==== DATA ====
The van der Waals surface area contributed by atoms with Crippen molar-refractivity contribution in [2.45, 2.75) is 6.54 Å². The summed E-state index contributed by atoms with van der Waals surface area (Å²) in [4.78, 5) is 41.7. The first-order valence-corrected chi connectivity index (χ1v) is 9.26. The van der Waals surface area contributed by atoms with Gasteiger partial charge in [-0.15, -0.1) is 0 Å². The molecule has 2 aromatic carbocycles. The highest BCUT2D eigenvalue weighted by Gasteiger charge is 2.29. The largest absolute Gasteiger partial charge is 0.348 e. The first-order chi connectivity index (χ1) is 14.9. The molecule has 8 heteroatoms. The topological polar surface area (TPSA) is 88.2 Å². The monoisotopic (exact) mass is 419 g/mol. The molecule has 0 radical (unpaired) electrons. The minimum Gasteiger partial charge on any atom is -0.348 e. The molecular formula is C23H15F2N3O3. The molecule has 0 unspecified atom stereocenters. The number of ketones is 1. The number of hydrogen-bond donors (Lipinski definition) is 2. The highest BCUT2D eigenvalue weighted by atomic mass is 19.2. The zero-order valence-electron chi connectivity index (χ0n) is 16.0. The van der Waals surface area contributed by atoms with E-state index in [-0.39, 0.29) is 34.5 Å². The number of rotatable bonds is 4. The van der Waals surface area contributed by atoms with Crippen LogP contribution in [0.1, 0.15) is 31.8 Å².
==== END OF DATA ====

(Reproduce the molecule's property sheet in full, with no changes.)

The van der Waals surface area contributed by atoms with Crippen molar-refractivity contribution in [2.45, 2.75) is 6.54 Å². The summed E-state index contributed by atoms with van der Waals surface area (Å²) in [4.78, 5) is 41.7. The first-order valence-corrected chi connectivity index (χ1v) is 9.26. The van der Waals surface area contributed by atoms with Gasteiger partial charge in [-0.15, -0.1) is 0 Å². The molecule has 2 aromatic carbocycles. The highest BCUT2D eigenvalue weighted by Gasteiger charge is 2.29. The largest absolute Gasteiger partial charge is 0.348 e. The first-order chi connectivity index (χ1) is 14.9. The molecule has 8 heteroatoms. The topological polar surface area (TPSA) is 88.2 Å². The monoisotopic (exact) mass is 419 g/mol. The molecule has 0 radical (unpaired) electrons. The minimum Gasteiger partial charge on any atom is -0.348 e. The molecular formula is C23H15F2N3O3. The molecule has 0 unspecified atom stereocenters. The number of ketones is 1. The number of hydrogen-bond donors (Lipinski definition) is 2. The highest BCUT2D eigenvalue weighted by atomic mass is 19.2. The zero-order valence-electron chi connectivity index (χ0n) is 16.0. The van der Waals surface area contributed by atoms with E-state index in [-0.39, 0.29) is 34.5 Å². The number of rotatable bonds is 4. The van der Waals surface area contributed by atoms with Crippen LogP contribution in [0.1, 0.15) is 31.8 Å².